BRADENTON -- The Bradenton Police Department just put an extra 50 pairs of eyes on the road to search for signs of crime.
Following an early-morning neighborhood watch-style training Friday, electricians for Bradenton electrical contractor Rayco Electric drove their service vans out of the company parking lot on 18th Ave W. just after 8 a.m. ready to help make the city a safer place.
The training, the first for the city's new Chain Mobile Business Watch program, sent the Rayco employees out into their 50-mile service area with a mandate to report back to police if they see signs of criminal behavior or crimes in progress.
In predawn light glowing through a tall rollup door in Rayco's warehouse, Bradenton neighborhood watch coordinator Officer Scottie Camacho told her trainees that they are in neighborhoods and homes every day that may not be patrolled by officers. Their observations, she said, could make the difference in getting police to the scene of a crime before someone is robbed, injured or even killed.
Never miss a local story.
"You may have stopped something that could've been devastating, like a murder," she said.
The 35-year old commercial and residential electrical contracting and service company became the pioneer member of the mobile watch when police recently investigated suspicious activity near Rayco allegedly perpetrated by transients. Camacho approached business owner Ray Felske and invited him to volunteer his company for the mobile watch. He agreed to do it.
The idea behind the program is this: Invite Bradenton companies that send fleets of vehicles out as part of their everyday business to have their employees look for signs of crime as they drive and wherever they stop during the day. Camacho said the task isn't something these mobile workers need to concentrate on. They just need to know what sorts of behavior seem out of place and who to call when a crime seems to be in the offing.
Similar programs exist in other locations around the nation. Camacho said they have the potential to reduce crime. Neighborhood watch programs have been shown to reduce the instances of crime in some areas by up to 65 percent,
Rayco's electricians were enthusiastic about the task. Each took away a folder of law enforcement contact numbers and instructions on how to identify key suspect features.
"We are out there every day seeing what's going on," said electrician Mark Kuhl. "Now that we're aware of suspicious behaviors, it's good to have this info on hand."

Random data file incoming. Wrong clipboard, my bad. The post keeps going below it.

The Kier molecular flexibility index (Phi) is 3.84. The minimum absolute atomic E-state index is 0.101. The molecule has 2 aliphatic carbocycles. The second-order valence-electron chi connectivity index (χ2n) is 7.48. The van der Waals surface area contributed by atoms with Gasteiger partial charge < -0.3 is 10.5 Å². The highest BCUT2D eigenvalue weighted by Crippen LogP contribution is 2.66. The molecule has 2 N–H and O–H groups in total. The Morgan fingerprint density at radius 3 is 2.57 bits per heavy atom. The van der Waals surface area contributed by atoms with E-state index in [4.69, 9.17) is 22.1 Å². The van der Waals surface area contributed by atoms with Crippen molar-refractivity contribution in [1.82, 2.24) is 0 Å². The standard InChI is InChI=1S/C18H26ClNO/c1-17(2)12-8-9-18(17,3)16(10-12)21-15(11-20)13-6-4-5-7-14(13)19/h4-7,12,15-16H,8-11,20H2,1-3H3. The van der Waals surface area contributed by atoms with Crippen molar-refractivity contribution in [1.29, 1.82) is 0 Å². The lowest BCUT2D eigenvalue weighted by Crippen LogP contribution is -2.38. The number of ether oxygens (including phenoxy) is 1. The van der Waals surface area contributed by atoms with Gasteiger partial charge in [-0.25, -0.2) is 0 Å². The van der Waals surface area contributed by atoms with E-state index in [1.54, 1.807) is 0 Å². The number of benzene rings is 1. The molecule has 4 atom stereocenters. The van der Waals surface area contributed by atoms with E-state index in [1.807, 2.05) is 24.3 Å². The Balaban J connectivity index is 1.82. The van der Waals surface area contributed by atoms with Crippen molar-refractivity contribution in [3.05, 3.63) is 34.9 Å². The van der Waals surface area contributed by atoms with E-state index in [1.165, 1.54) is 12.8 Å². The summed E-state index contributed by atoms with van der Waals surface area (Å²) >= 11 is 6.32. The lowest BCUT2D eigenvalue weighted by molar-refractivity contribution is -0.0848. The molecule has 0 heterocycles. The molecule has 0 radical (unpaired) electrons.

Ed Hart, another Rayco electrician, said he would want mobile service personnel in his own neighborhood and even his home looking for signs of trouble.
"If I'm doing it for someone else, I'd love someone else to do it for me," he said.
Camacho told the electricians to be aware of people trying doors or windows in neighborhoods, sitting in cars for long periods of time or concealing what seem to be weapons. She also encouraged them to be aware of their surroundings in client homes and to note signs of illegal activity or abusive situations involving children or vulnerable adults.
Camacho also noted that failing to report incidents of child abuse can lead to a third-degree felony conviction under a 2012 change to the state's mandatory reporting law.
Participants in the mobile watch are encouraged to call the Bradenton Police Department when reporting suspicious behavior that has not yet resulted in a crime. When watch participants witness a crime, they are asked to call 911.
Rayco employees will place stickers on their trucks indicating that they are participating in the watch program.
The mobile watch program is related to neighborhood and business watch programs sponsored by the Bradenton Police Department. All the watch programs are labeled "The Chain," a moniker intended to identify a link between the greater Bradenton community and law enforcement.
Camacho said she will invite other businesses to participate in the mobile watch in the coming weeks. Businesses interested in joining the program can volunteer by calling the police department at 941-932-9300.
Matt M. Johnson, Herald business reporter, can be reached at 941-745-7027, or on Twitter @MattAtBradenton.